Robert Burns Fellowship
GenreNew Zealand literature
Begins1958 (1958)
FrequencyAnnual
VenueUniversity of Otago
CountryNew Zealand
Websiteotago.ac.nz/otagofellows/burns.html

The Robert Burns Fellowship is a New Zealand literary residency. Established in 1958 to coincide with bicentennial celebrations of the birth of Robert Burns, it is often claimed to be New Zealand's premier literary residency. The list of past fellows includes many of New Zealand's most notable 20th and 21st century writers.[1]

Overview and history

The fellowship was established in 1958 by an anonymous group of citizens of Dunedin, including notably Charles Brasch and his cousins the de Beers. Its purpose is "to encourage and promote imaginative New Zealand literature, liberally interpreted to include writers of genres such as literary biography, autobiography and literary criticism".[2][3][4] It marked 200 years since the birth of Robert Burns, and also the service provided by the Burns family to the development of the Otago region, including Thomas Burns who was a nephew of the poet.[1] It was the first literary fellowship in New Zealand.[2]

Michael King, who received the fellowship in 1998, said at the time: "If the Burns Fellowship did not exist, New Zealand literature might be a decade or so behind the place where it is now. Some things simply wouldn't have been written." As an example, he noted that Janet Frame, one of New Zealand's best-known authors, was only able to stay in New Zealand and continue to write because of the resources provided by the fellowship.[2]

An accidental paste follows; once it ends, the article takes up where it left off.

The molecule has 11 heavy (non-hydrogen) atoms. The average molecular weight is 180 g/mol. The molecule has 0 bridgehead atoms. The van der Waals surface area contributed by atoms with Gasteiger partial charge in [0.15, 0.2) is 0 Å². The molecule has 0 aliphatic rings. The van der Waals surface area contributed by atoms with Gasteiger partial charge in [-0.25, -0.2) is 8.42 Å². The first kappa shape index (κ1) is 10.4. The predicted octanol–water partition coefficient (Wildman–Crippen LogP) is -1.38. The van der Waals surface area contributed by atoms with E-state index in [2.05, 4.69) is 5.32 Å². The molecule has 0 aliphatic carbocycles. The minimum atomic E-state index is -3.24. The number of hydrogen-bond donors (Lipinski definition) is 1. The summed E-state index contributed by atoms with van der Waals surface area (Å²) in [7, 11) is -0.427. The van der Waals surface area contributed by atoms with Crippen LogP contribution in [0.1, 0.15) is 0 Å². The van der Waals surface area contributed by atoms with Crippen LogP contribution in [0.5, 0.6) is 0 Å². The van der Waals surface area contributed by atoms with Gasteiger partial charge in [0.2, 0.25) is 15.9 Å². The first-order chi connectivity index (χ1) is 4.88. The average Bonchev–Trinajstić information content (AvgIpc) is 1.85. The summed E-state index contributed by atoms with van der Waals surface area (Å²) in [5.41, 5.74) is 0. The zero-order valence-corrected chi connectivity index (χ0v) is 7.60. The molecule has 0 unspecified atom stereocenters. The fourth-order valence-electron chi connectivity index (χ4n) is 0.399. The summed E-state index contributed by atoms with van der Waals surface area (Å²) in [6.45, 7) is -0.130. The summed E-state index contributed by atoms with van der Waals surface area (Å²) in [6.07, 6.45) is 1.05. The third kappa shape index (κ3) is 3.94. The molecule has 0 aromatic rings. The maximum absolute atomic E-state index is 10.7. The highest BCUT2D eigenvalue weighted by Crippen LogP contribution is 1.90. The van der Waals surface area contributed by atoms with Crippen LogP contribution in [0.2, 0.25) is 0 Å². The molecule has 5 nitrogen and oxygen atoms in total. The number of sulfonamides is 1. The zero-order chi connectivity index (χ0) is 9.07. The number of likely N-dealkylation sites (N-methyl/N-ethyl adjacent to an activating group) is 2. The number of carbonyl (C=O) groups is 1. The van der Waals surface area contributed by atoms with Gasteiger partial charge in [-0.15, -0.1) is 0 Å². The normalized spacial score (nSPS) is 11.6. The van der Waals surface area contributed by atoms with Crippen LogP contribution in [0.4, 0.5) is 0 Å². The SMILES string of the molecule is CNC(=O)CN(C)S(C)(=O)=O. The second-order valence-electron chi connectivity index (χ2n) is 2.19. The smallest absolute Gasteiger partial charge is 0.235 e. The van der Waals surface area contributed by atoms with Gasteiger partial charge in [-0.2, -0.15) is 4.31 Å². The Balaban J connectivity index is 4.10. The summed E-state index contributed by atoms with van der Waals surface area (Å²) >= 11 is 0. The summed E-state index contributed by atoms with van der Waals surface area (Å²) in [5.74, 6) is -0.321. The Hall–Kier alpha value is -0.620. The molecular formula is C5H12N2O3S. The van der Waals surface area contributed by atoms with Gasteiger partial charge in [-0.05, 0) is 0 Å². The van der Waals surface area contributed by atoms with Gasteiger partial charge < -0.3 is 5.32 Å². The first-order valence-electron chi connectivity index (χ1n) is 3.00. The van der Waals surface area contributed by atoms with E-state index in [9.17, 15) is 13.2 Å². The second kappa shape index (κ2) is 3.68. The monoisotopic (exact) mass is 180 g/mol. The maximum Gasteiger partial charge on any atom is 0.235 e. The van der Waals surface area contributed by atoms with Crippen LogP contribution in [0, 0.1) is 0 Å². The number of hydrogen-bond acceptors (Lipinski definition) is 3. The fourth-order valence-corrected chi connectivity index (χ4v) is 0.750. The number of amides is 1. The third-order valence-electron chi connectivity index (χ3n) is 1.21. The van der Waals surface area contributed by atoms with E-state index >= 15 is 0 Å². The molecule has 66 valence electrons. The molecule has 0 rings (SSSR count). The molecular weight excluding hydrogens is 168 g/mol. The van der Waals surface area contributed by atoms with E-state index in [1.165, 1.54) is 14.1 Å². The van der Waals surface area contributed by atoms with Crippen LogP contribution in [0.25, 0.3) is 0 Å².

The fellowship is based at the University of Otago. It provides a stipend to recipients for between six months to a year, as well as an office on campus.[5]

To commemorate the 50th anniversary of the fellowship, a collection titled Nurse to the Imagination: Fifty years of the Robert Burns Fellowship was launched in October 2008, along with commemorations to coincide with Dunedin's 2008 Arts Festival.[6][7]

Robert Burns Fellows

The writers to have held the fellowship are listed below:[8]

See also

References

  1. ^ a b Robinson, Roger (2006). "Burns Fellowship, The". In Robinson, Roger; Wattie, Nelson (eds.). The Oxford Companion to New Zealand Literature. Oxford University Press. doi:10.1093/acref/9780195583489.001.0001. ISBN 978-0-1917-3519-6. OCLC 865265749. Retrieved 5 December 2021.
  2. ^ a b c Tansley, Rebecca (31 May 1998). "Nurtured by a common muse". Sunday Star-Times. p. F7. Retrieved 5 December 2021.
  3. ^ "UNDREAMED OF ... 50 Years of the Frances Hodgkins Fellowship". University of Otago. Retrieved 12 December 2020.
  4. ^ Notman, Robyn. "de Beer, Esmond Samuel". Dictionary of New Zealand Biography. Ministry for Culture and Heritage. Retrieved 12 December 2020.
  5. ^ "2020 Burns Fellows named". Otago Daily Times. 12 September 2019. Retrieved 5 December 2021.
  6. ^ Nurse to the imagination: 50 years of the Robert Burns Fellowship. Dunedin, N.Z.: Otago University Press. 2008. ISBN 9781877372650.
  7. ^ "Festival fever strikes Dunedin". The Press. 17 September 2008. p. D4. Retrieved 5 December 2021.
  8. ^ "The Robert Burns Fellowship – previous recipients since the Fellowship was established". University of Otago. Retrieved 5 December 2021.
  9. ^ "Arts fellows 'excited' to start work in Dunedin". Otago Daily Times. 16 September 2021. Retrieved 5 December 2021.